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One wild night afloat

OCT. 31 — It was one Halloween party they’d never forget.

Last Saturday, about 400 costumed passengers aboard the 140-foot yacht Abitibi were returning from a three-hour cruise along False Creek in Vancouver, British Columbia, when it ran aground about 330 feet from shore, according to a report from CTV News.

Several of the decked-out passengers had been drinking heavily, and threatened to stage a mutiny at 2 a.m., shortly after the yacht ran up on a shallow sandbar.

“People got aggressive,” passenger Monay Teymory, dressed as a nurse, told CTV News. “Everyone was drinking and the next thing you know, everyone’s wearing off the alcohol while trapped on a little space. They were angry, starting fights.”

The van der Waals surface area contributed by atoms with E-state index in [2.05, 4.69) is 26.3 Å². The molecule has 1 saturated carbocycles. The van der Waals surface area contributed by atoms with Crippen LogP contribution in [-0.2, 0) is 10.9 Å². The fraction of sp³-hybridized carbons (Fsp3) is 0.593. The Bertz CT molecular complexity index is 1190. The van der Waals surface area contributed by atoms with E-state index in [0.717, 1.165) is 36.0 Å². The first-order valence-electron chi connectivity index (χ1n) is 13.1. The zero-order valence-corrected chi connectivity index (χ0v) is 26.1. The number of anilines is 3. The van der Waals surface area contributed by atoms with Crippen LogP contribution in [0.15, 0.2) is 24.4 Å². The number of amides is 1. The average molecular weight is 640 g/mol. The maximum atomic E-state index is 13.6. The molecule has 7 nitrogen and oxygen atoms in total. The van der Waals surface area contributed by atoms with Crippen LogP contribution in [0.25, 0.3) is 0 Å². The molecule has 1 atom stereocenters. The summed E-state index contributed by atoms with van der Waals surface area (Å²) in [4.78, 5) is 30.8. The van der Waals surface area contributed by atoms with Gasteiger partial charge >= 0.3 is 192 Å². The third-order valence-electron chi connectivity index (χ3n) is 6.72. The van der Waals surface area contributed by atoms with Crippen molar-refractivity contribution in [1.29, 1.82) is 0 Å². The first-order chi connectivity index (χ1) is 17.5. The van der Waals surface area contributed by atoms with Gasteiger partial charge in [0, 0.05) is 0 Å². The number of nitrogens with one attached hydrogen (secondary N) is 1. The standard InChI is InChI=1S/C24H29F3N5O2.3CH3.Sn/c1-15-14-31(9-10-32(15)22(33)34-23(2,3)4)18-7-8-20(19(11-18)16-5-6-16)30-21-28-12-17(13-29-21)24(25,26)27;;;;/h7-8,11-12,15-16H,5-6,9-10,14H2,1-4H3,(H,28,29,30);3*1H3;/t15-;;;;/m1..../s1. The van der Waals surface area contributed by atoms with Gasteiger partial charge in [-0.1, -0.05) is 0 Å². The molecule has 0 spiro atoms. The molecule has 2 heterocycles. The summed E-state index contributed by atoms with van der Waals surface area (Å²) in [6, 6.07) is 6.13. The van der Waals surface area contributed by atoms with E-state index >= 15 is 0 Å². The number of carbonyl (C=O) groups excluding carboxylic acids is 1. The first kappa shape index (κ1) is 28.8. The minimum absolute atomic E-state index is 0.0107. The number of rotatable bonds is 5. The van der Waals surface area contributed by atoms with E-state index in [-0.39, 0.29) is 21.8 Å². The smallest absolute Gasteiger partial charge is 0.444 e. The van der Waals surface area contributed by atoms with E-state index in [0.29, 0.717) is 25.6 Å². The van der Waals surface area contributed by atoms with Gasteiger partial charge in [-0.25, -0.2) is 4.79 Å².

The Canadian Coast Guard and Vancouver Police Marine Squad arrived on the scene shortly afterward, but couldn’t decide how to get the passengers off the boat. Finally, another boat arrived from the same cruising company and spent the next three hours ferrying the passengers back to shore, according to the report. The company also offered to pay for taxis to passengers who needed a ride home.

The rising tide later lifted the boat from the sandbar and the company said there was no damage to the hull or the engines. The charter firm blamed the incident on unusually low tide for that time of night.

— Elizabeth Ellis